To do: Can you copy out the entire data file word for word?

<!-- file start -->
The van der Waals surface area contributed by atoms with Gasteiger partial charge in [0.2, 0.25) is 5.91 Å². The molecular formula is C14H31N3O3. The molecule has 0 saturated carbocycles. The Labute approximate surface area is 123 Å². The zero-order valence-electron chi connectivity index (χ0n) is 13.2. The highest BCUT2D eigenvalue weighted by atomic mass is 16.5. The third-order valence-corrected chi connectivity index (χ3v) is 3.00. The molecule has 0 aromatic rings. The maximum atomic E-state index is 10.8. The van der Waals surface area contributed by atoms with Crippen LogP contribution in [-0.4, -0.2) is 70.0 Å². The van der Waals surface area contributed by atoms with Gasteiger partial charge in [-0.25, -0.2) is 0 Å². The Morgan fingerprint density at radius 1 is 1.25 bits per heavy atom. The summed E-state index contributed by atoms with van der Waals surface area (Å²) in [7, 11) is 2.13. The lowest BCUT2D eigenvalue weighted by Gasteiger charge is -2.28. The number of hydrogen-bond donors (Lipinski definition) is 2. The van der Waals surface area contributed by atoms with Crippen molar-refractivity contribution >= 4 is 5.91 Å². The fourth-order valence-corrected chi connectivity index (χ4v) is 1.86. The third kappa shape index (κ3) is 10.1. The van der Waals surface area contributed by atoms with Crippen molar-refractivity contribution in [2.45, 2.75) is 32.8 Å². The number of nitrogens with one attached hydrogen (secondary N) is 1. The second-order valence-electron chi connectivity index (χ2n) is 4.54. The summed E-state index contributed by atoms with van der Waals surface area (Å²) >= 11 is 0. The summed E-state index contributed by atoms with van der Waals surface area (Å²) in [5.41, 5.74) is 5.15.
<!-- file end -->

The van der Waals surface area contributed by atoms with Gasteiger partial charge in [0.2, 0.25) is 5.91 Å². The molecular formula is C14H31N3O3. The molecule has 0 saturated carbocycles. The Labute approximate surface area is 123 Å². The zero-order valence-electron chi connectivity index (χ0n) is 13.2. The highest BCUT2D eigenvalue weighted by atomic mass is 16.5. The third-order valence-corrected chi connectivity index (χ3v) is 3.00. The molecule has 0 aromatic rings. The maximum atomic E-state index is 10.8. The van der Waals surface area contributed by atoms with Crippen LogP contribution in [-0.4, -0.2) is 70.0 Å². The van der Waals surface area contributed by atoms with Gasteiger partial charge in [-0.25, -0.2) is 0 Å². The Morgan fingerprint density at radius 1 is 1.25 bits per heavy atom. The summed E-state index contributed by atoms with van der Waals surface area (Å²) in [7, 11) is 2.13. The lowest BCUT2D eigenvalue weighted by Gasteiger charge is -2.28. The number of hydrogen-bond donors (Lipinski definition) is 2. The van der Waals surface area contributed by atoms with Crippen molar-refractivity contribution >= 4 is 5.91 Å². The fourth-order valence-corrected chi connectivity index (χ4v) is 1.86. The third kappa shape index (κ3) is 10.1. The van der Waals surface area contributed by atoms with Crippen molar-refractivity contribution in [2.45, 2.75) is 32.8 Å². The number of nitrogens with one attached hydrogen (secondary N) is 1. The second-order valence-electron chi connectivity index (χ2n) is 4.54. The summed E-state index contributed by atoms with van der Waals surface area (Å²) >= 11 is 0. The summed E-state index contributed by atoms with van der Waals surface area (Å²) in [5.41, 5.74) is 5.15.